Investment firms urge Target and 3M to refrain from "controversial" political donations
The donations Target and 3M made in 2010 to a Republican-run anti-gay group continue to land them in hot water a year and a half later.
Yesterday, two large progressive investment firms -- Trillium Asset Management and Green Century Capital Management -- announced they have filed shareholder resolutions at Target and 3M respectively. The resolutions urge the companies to refrain from making political donations this year.
Though neither Minnesota company is a particularly large political contributor, the investment firms singled them out because of their 2010 donations to MN Forward, a group that supported Republicans running for elected office, including then-gubernatorial candidate Tom Emmer.
Target and 3M both have corporate non-discrimination policies regarding gays, yet gave $150,000 and $100,000 respectively in 2010 to MN Forward, which supported Emmer and his anti-gay marriage stance.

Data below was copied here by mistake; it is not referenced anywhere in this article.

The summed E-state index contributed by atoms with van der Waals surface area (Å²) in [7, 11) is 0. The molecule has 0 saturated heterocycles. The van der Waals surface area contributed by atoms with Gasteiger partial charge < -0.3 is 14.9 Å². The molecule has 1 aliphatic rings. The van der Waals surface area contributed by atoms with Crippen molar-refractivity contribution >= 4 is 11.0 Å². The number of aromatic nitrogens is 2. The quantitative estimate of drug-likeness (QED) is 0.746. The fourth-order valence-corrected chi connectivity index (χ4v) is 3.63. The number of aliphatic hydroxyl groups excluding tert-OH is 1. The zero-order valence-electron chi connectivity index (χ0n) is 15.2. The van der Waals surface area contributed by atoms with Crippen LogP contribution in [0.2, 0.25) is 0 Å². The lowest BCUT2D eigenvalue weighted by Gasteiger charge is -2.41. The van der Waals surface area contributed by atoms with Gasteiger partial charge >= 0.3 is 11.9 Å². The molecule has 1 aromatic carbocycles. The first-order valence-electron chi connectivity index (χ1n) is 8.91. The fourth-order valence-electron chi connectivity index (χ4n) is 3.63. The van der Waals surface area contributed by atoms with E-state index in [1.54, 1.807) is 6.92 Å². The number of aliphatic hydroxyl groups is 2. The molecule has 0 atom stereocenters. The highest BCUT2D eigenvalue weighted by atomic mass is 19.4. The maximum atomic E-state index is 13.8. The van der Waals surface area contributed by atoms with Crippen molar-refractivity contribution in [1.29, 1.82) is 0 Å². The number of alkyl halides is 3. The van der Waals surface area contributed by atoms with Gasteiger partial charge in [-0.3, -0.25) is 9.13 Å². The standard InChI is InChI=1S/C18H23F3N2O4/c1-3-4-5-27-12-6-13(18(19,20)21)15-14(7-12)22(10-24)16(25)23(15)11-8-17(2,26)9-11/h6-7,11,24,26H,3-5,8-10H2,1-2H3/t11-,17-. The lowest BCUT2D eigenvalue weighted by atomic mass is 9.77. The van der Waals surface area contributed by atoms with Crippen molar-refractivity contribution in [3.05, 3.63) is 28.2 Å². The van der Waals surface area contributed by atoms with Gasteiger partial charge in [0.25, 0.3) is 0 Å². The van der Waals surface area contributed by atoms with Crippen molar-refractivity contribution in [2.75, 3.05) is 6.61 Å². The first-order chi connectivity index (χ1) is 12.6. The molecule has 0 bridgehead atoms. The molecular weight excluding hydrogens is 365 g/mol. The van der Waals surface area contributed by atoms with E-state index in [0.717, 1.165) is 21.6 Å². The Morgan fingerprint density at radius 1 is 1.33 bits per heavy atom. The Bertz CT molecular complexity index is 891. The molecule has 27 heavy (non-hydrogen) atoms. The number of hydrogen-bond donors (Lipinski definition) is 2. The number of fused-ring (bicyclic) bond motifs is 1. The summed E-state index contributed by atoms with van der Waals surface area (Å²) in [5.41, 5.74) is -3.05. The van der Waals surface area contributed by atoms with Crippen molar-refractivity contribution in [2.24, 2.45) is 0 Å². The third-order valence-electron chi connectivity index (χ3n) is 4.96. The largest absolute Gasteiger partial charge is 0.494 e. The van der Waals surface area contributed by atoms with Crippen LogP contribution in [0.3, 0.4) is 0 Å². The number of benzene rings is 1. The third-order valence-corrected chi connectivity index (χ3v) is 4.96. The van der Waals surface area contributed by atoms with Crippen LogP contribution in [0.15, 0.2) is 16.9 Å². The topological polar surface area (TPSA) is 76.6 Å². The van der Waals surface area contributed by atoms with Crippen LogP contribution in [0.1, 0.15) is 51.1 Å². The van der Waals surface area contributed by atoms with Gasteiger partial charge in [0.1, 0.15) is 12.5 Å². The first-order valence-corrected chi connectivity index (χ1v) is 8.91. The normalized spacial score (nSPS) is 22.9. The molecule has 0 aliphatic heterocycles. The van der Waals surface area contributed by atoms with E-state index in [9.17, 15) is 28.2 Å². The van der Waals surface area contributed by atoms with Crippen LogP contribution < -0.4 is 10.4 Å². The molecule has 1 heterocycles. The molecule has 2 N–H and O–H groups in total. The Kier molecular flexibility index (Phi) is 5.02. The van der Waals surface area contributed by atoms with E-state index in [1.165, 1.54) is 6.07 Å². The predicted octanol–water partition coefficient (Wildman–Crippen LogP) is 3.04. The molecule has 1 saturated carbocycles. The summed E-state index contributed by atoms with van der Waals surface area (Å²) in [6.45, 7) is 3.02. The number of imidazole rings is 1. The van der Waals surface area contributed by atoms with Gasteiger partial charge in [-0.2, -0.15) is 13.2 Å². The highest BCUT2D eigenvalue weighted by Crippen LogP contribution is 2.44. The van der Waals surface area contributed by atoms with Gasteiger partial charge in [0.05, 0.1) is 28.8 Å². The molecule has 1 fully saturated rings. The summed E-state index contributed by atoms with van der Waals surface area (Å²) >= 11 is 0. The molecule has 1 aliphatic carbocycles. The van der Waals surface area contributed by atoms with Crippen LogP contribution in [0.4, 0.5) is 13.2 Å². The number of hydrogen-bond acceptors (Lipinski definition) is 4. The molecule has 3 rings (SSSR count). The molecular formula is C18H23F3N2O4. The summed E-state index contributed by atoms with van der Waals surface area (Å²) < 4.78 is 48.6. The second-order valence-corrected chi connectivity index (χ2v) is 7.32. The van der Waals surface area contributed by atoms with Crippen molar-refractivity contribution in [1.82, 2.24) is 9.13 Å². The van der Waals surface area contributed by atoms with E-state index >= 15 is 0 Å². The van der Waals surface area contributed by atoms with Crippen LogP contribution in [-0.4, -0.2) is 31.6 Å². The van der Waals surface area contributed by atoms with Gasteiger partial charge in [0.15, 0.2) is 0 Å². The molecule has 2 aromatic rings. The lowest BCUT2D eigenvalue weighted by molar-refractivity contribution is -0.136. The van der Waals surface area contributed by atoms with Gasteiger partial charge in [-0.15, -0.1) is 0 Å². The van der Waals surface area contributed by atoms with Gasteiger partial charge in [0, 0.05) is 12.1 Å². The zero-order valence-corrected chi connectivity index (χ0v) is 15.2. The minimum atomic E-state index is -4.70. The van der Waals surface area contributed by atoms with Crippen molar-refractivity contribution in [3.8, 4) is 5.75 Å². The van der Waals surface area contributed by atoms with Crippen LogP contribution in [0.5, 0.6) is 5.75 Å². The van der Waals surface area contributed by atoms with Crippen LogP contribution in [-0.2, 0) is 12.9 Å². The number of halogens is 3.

A press release issued by the investment firms notes that Target and 3M were singled out because of that "controversial" donation.
Meanwhile, Corporate Counsel reports that Common Cause and U.S. PIRG are sending letters to more than 700 business, including all S&P 500 companies, asking each to sign a public pledge renouncing the use of funds from their corporate treasuries for political purposes.
The report quotes a Green Century shareholder advocate as saying: "Given that corporate political spending may have a long-term negative correlation to shareholder value, and Target's first-hand experience with contribution-related backlash, we believe companies should protect against risk and refrain from using treasury funds for political purposes."
The message the investment firms are trying to send is simple: Don't piss off your shareholders, customers, and employees by supporting divisive political candidates. And for God's sake, if you're going to market yourself as a gay-friendly company, don't contradict yourself by supporting candidates who aren't.
With another election season about to heat up, we'll see if Target and 3M learned their lesson.
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